Sex After a Heart Attack

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At the age of 38 years old, she had a myocardial infarction (heart attack), that almost claimed her life. This heart attack deadened the back half of her heart, which has been found through recent tests to remain non-functional, three decades later.  When the initial infarction occurred the cardiologist had to perform a triple bypass at the base of the three main vessels close to her heart.

The main option at the end of the 70s was open heart surgery with femoral vein graft bypass. She did well after surgery and went on to live a perfectly normal life. Now, over three decades later, I am turning forty before the New Year begins. I can’t help but think that it must have been so difficult for her to have had to alter her sex life, in her sexual prime.

Now, being two years older than she was at the time of her heart attack, and being there through every procedure, chest pain, and catherization, I can say it really makes me think. Seeing her family history that includes her father and two older brothers dropping dead, literally, with heart attacks at young ages is scary, considering the woman I am talking about is my Mom. According to this excellent source, I can say that you can have a normal and healthy sex life following a heart attack. Just use good judgement and pay attention to any instructions given to you by your physician or cardiologist.

When your cardiologist gives you your discharge activities, including when you can resume sexual activity, take the time to ask him any questions that you have been pondering over. He can give you answers to your specific questions, yet many people are too embarrassed to ask. Since most patients are too shy to ask some of the questions they have about resuming sexual activity, some of the most common questions will be discussed next.

Sexual activity can normally be resumed within a few days to a couple of weeks, depending on the severity on the patient’s condition. Your doctor will let you know when it is safe to resume various activities, including sex. When the time comes that the patient and their partner, want to be intimate, many may find that they cannot perform sexually. This performance problem is usually due to stress over the fear of having another heart attack during intimacy.

Once your cardiologist gives you the green light on resuming sexual activity, there are no certain restrictions. Sexual activity is good for your heart and cardiovascular health. If you want to do a little pre-sex health test on yourself, try this: walk one quarter of a mile or up two flights of stairs. If you can perform one of these activities without problems (chest pain or SOB), then you are ready to resume your normal sexual relations with your spouse or significant other.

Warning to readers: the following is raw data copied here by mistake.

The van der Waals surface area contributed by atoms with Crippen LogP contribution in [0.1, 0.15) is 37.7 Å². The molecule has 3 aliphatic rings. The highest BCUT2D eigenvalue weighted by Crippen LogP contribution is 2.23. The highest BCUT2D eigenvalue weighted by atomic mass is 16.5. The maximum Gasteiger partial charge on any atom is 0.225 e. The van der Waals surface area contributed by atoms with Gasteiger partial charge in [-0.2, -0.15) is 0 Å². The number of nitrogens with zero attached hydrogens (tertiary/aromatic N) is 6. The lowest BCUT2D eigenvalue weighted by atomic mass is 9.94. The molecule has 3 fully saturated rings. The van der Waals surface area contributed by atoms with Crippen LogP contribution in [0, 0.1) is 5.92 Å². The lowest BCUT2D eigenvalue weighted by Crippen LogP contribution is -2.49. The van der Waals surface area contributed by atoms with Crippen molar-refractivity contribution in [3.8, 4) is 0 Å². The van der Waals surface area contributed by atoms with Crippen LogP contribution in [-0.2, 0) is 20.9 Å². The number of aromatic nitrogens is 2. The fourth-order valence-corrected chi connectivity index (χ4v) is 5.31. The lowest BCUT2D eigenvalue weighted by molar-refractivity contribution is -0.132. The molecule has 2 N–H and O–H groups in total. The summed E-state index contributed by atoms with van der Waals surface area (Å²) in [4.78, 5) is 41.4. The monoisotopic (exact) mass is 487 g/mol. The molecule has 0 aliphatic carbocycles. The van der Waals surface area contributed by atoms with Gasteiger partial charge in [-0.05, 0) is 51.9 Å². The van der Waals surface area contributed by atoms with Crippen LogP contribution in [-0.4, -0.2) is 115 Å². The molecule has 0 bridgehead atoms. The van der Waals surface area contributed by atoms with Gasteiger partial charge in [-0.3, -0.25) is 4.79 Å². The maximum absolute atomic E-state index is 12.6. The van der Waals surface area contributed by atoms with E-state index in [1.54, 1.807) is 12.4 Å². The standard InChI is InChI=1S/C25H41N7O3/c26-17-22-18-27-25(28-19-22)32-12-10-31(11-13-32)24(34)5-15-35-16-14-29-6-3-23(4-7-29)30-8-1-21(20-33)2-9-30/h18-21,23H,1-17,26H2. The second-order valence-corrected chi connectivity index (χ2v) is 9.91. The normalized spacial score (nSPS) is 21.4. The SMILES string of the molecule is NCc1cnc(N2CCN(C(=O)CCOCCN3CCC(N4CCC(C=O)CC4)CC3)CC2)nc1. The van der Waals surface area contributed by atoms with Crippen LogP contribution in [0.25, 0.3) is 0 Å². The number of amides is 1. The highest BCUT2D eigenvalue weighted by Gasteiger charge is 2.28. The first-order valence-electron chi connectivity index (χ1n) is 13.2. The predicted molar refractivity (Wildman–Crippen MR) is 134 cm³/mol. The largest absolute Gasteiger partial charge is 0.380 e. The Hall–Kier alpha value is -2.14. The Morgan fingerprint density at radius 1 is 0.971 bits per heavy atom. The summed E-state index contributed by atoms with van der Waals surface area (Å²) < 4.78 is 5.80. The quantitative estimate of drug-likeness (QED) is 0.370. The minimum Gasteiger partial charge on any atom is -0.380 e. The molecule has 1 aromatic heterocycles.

Most problems with intimacy arise when one or both partners are fearful of sexual activity due to a recent heart attack. Doctors agree that sex is not a vigorous physical activity although many will perceive it as such. Walking on a treadmill or up two flights of stairs is more physically stressful on the heart muscle than sex.

Patients that are placed on beta blockers following a heart attack or surgery may feel depressed, causing a lack of sexual desire. Be aware that medications used for the treatment of erectile dysfunction do not mix with the drug nitroglycerin, a common drug used to relieve chest pain in cardiac patients. Do not use any ED drugs without the consent of a cardiologist!

Sex is not the only activity concern for  new cardiac patients. There is also the questions of when to return to work, exercise, and resume strenuous physical activities. An exercise regimen will actually begin before leaving the hospital. Patients are given simple exercises to perform such as walking in the hallway. A stress test will often be performed on cardiac patients prior to discharge to help the physician determine an appropriate exercise discharge plan for the patient.

Most cardiac patients can safely resume work within one to three months following a heart attack and/or surgery. This can be determined by you and your cardiologist according to the amount of physical and mental stress your job generates. As far as more strenuous activities your cardiologist will sit down with you and discuss a long term plan. Your future may be limited on some of the more extreme physical activities, yet you should be able to otherwise live the life you did prior to the heart attack.


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